With the Saskatchewan Roughriders on their bye week, I was given the opportunity to sit back and watch last week in the CFL unfold without anything specific to write. My mind was drawing a blank for the coming week until the Bombers and Argos game.
Once again this season officiating is in the spotlight and not for the right reasons. In that game at Investors Group Field, the Argos were denied a touchdown because of an iffy (at best) illegal block call that negated a kick return touchdown for Toronto. What followed, beyond the #WhatAboutKaren story, was a titlewave of anger toward the men in stripes calling the game. It’s become almost second nature for most of us who follow the CFL to rag on the refs whenever a call is blown. Some fans take to a point where it seems they have a greater rivalry with the officials than any one else.
Maybe it’s time we give them a bit of a break. Like us, the refs are human and are prone to mistakes. They are going to happen from time-to-time. Thanks to technology, we’ve been able to, in theory, correct some of the biggest mistakes or misses by those darn human refs. Even then, we like to complain how long that takes sometimes and if the correct call was made upon review.
By no means am I suggesting that the refs shouldn’t face criticism when it’s warranted, they certainly should. They should have to answer some questions occasionally, but that’s another matter. The officiating can be better, there’s no question about that.
However, the way some fans and media talk about the officiating in this league, you’d think that only CFL refs make mistakes. Remember when an NHL ref blew the whistle absurdly early in an elimination game in the Stanley Cup Final costing Nashville the lead? Remember when Sidney Crosby slashed someone’s finger off? On that note, can anyone tell me what is and isn’t slashing in the NHL? How about the NFL? What’s a catch? Who knows? In the NBA, we all know that big teams and stars seem to get special treatment, not to mention their actual officiating scandal involving gambling a number of years ago. Don’t even get me started on judged sports in the Olympics. I could go on, but I think you get the point.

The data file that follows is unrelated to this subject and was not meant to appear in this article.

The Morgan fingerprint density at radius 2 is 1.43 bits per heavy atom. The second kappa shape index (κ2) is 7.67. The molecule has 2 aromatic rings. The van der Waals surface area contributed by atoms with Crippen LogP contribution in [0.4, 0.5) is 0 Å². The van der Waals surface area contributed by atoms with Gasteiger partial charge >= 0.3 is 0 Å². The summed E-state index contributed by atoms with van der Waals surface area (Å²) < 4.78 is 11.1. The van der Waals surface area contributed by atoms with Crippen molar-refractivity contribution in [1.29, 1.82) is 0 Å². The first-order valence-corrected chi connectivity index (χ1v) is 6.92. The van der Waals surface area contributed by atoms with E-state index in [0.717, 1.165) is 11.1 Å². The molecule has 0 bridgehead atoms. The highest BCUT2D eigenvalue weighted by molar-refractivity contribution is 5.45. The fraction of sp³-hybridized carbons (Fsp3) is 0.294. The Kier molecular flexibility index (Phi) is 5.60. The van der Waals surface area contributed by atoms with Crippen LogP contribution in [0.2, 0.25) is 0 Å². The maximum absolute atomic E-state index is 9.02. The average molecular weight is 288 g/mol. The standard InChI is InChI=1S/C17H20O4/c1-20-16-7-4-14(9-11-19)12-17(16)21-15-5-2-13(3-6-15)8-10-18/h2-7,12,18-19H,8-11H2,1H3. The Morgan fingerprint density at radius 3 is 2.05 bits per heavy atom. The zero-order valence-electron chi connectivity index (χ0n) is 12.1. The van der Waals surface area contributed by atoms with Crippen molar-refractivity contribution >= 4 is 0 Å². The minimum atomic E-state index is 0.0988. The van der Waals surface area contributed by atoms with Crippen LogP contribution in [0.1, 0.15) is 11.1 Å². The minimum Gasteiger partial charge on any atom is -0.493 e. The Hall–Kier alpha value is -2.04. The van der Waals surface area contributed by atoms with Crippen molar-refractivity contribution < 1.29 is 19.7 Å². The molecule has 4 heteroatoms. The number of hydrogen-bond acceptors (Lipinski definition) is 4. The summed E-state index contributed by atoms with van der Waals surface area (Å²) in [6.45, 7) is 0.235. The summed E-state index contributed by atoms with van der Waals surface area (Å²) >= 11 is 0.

None of this even takes the players into account, as when the flags start to fly more than usual in a given game, most of those infractions are unforced errors and avoidable penalties.
As we expect our athletes to be faster and stronger, the game is moving at a faster pace than ever. Despite this, the officials usually end up getting 95-plus per cent of the calls right according to the league. Mistakes have always happened and will continue to happen. It’s time we learn to live with that a little.